How much easier is it for us to fall back into this deference to priesthood insight when we are acquaintances vs. when we have deeper relationships? And how much is this compounded by the social reluctance of LDS men and women, when not married to each other, to even get to know each other beyond minimal small talk at church functions? My experience meeting male members in our new ward goes like this: Pleasantries and handshake to my husband, some discussion about his work. A slight nod to me without even asking my name, and then moving on. I’m not saying having deep relationships is the goal. Just that in my experience when they occur the bias lessens. Which I think just emphasizes its existence.

    We met our new bishopric this week. They turned to my husband with a “Brother, this is your house. Who would you like to give the prayer before we go.” I was literally cut off by their body language. I imagine they considered it a sign of respect to my husband, since he’s the priesthood holder. But it’s also a sign of disrespect to me, highlighting my lack of holding the priesthood and the social/cultural benefits that come from that.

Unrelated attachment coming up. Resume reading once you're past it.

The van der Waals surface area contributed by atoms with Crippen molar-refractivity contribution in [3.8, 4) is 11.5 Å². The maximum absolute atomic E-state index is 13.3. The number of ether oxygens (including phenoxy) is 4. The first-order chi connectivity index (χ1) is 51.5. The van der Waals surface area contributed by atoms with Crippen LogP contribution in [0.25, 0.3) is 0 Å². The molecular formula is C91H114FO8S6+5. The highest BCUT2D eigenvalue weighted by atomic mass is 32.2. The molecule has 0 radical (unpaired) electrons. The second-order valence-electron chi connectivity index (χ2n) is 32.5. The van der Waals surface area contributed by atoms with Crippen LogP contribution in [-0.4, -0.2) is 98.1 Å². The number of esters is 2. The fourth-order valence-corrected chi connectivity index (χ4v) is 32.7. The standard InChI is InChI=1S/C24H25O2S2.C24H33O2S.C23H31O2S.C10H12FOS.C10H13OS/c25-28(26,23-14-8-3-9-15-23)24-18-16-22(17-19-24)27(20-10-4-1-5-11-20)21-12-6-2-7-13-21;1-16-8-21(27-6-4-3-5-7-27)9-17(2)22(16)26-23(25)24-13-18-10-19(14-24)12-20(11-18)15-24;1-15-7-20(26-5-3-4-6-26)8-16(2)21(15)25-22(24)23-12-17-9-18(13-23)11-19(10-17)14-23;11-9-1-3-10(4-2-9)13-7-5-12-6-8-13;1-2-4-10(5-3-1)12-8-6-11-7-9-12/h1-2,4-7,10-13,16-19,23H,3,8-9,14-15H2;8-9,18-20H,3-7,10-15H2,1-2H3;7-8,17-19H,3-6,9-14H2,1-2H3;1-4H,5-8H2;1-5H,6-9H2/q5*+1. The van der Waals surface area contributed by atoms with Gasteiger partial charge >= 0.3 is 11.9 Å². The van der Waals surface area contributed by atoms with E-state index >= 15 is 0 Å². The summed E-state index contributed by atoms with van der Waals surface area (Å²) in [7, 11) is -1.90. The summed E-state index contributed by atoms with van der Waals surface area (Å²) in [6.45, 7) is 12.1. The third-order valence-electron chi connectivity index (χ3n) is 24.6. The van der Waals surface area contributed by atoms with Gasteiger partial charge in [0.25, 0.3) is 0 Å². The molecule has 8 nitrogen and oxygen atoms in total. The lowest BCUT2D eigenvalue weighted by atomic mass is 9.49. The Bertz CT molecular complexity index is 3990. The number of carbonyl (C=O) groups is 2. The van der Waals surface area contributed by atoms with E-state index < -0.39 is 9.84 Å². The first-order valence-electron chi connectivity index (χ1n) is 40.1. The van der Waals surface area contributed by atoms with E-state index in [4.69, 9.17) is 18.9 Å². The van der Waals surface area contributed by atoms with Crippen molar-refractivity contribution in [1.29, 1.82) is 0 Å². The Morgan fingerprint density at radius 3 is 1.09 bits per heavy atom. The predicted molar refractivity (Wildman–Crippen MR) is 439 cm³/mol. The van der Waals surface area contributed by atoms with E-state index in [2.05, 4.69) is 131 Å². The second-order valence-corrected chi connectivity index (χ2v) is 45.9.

29. Hi Jeff,

    I have questions.

    1) This post sounds like a total rejection of the patriarchal priesthood that structures kinship relations. As such, I find it entirely at odds with quite a bit of JS’s Nauvoo teachings.
    I’m not sure what you mean by this. Could you be a bit more explicit?

    2) It then goes on to minimize priesthood power even further by suggesting that a priesthood blessing with consecrated oil is largely expendable, it being no more than a prayer from less invested strangers.
    This is not what I was doing. I was saying that I thought that a mother’s prayer (or any sincere prayer) probably does as much to sway the Lord regarding someone’s health as a priesthood blessing (which is, of itself, a sincere prayer, accompanied by a priesthood ordinance). For that matter, the gift of healing is not exclusively associated with anything that we’d recognize in our modern sense of priesthood in scripture. People are healed at a word, via handkerchief, by a touch in a crowd. Are these healings less true because they didn’t come to pass via a modern priesthood ordinance?

    3) It also attempts to reduce priesthood authority to expertise and other such secular qualifications that might be found on a resume. This, however, is an very modern ideology that simply cannot be found in scripture.